none
none

2017 A YEAR OF UPHEAVAL

08-03-2017
by 
in 

By statistical measures, Australian manufacturing started 2017 on a modest upswing. The Australian Industry Group’s Performance of Manufacturing Index for January was 51.2, marking a fourth consecutive month above 50 and so of expansion – though the index was down 4.2 points from December.

Such indicators are useful, but they don’t give the whole picture. In particular, they don’t illuminate the challenges facing manufacturers in the year ahead.

This will be a year of upheaval as the remaining two carmakers, Holden and Toyota, prepare to cease production in October. And even before the expected heavy job losses begin, the $155 million Growth Fund that is supposed to help supply-chain firms invest, diversify and grow has run out of cash.

The shutdown of the car industry, which has already begun with Ford’s closure late last year, will have ramifications for the wider manufacturing sector and across the economy. Modelling by the University of Adelaide indicates that up to 200,000 jobs are at risk, with a $29 billion hole ripped in GDP.

It is no secret that I believe this disaster need not have happened. The carmakers were goaded to leave. The question now, however, must be how we respond to the crisis.

The automotive industry in this country has always been the great reservoir of technological capabilities for Australian manufacturing, and a locus of innovation. How do we preserve those capabilities and attract new investment, so that the hundreds of supply-chain firms can diversify into other kinds of manufacturing? How do we preserve high-skill, high-wage jobs?

These questions can’t be answered unless the Government takes an active role in responding to the challenge. There is no invisible hand that will magically create new opportunities and shift people and skills into new industries.

So far, the Government’s response has been woefully inadequate. The two major elements in the Growth Fund – the Automotive Diversification Programme and the Next Gen Manufacturing Grants Programme – are already fully allocated. And the Next Gen Manufacturing Grants Programme, which was by far the largest element of the scheme, wasn’t available to most automotive supply chain firms in any case, because the guidelines stipulated that the vast majority of these firms were not eligible to apply.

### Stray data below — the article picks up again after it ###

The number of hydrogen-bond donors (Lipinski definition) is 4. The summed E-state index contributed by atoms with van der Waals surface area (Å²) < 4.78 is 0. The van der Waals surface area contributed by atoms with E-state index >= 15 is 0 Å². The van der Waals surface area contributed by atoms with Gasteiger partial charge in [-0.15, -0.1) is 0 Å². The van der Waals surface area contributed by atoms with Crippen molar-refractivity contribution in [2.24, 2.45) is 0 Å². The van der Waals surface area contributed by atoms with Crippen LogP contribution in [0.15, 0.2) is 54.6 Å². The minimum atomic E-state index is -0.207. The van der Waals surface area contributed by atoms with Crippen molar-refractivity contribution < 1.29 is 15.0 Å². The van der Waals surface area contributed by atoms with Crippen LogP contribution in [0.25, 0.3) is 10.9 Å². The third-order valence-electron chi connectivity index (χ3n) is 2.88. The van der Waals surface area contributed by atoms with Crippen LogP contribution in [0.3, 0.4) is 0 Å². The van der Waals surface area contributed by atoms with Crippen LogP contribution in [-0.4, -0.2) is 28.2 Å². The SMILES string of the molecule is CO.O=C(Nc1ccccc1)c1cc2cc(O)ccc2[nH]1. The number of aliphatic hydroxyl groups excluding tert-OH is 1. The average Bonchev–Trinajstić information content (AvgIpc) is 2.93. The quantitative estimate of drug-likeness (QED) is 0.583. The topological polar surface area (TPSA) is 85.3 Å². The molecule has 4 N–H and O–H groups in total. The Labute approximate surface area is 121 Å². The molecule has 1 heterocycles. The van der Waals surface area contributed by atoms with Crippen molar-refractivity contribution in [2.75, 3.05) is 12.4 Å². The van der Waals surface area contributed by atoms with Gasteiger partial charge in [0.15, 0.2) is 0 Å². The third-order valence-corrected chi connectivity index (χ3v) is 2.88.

The Growth Fund claims to include $30 million for worker retraining, but that is entirely made up of money set aside by Holden and Toyota. There is nothing from the Commonwealth.

This must change, and Labor is willing to work with the Government in doing everything possible to assist the manufacturing sector through this difficult time of transition.

The work that must be done is not only about the response to the immediate crisis.

Australian manufacturers know that surviving in a globalised marketplace means obtaining a competitive advantage by offering quality products that give customers value for money.

That is why we need a strong national innovation system, but the National Innovation and Science Agenda only restored a mere fraction of the $3 billion cut from science, research and innovation programmes in the 2014 budget. We must repair the innovation system, so that advanced manufacturing in Australia will continue to thrive.

Senator Kim Carr is the Shadow Ministry for Innovation, Industry, Science and Research.

Related news & editorials

  1. Senator Cash
    15.11.2017
    15.11.2017
    by      In
    In October, the last Australian-made Toyota and Holden cars rolled off the assembly line at Altona and Elizabeth. For thousands of workers who have made Australian cars – and the families and communities that have supported them – this was undoubtedly an emotional time.
    The International President... Read More
  2. Senator Kim Carr
    02.11.2017
    02.11.2017
    by      In
    Sovereign capability in an industry doesn’t emerge out of a vacuum, nor does it grow on a tree.
    It is just empty rhetoric to rely on the concept of natural advantage. Sovereign capability needs to be built, and then maintained, often over a long period of time. Acquiring this capability requires... Read More
  3. Senator Kim Carr
    16.10.2017
    16.10.2017
    by      In
    Earlier this month, the last Australian-built Camry rolled off Toyota’s production line at Altona in Victoria. And shortly, the last Australian-built Commodore will emerge from Holden’s assembly plant at Elizabeth in South Australia.
    This is not only the closure of two factories. The shutdown of... Read More
  4. Senator Lee Rhiannon
    16.10.2017
    16.10.2017
    by      In
    The Australian automotive industry is at a crossroad. One path continues on a trajectory of decline, with skills and jobs losses, the other path forges a new path of stability, workers’ rights and innovation.
    Climate change is impacting on the automotive industry, with a necessary shift away from... Read More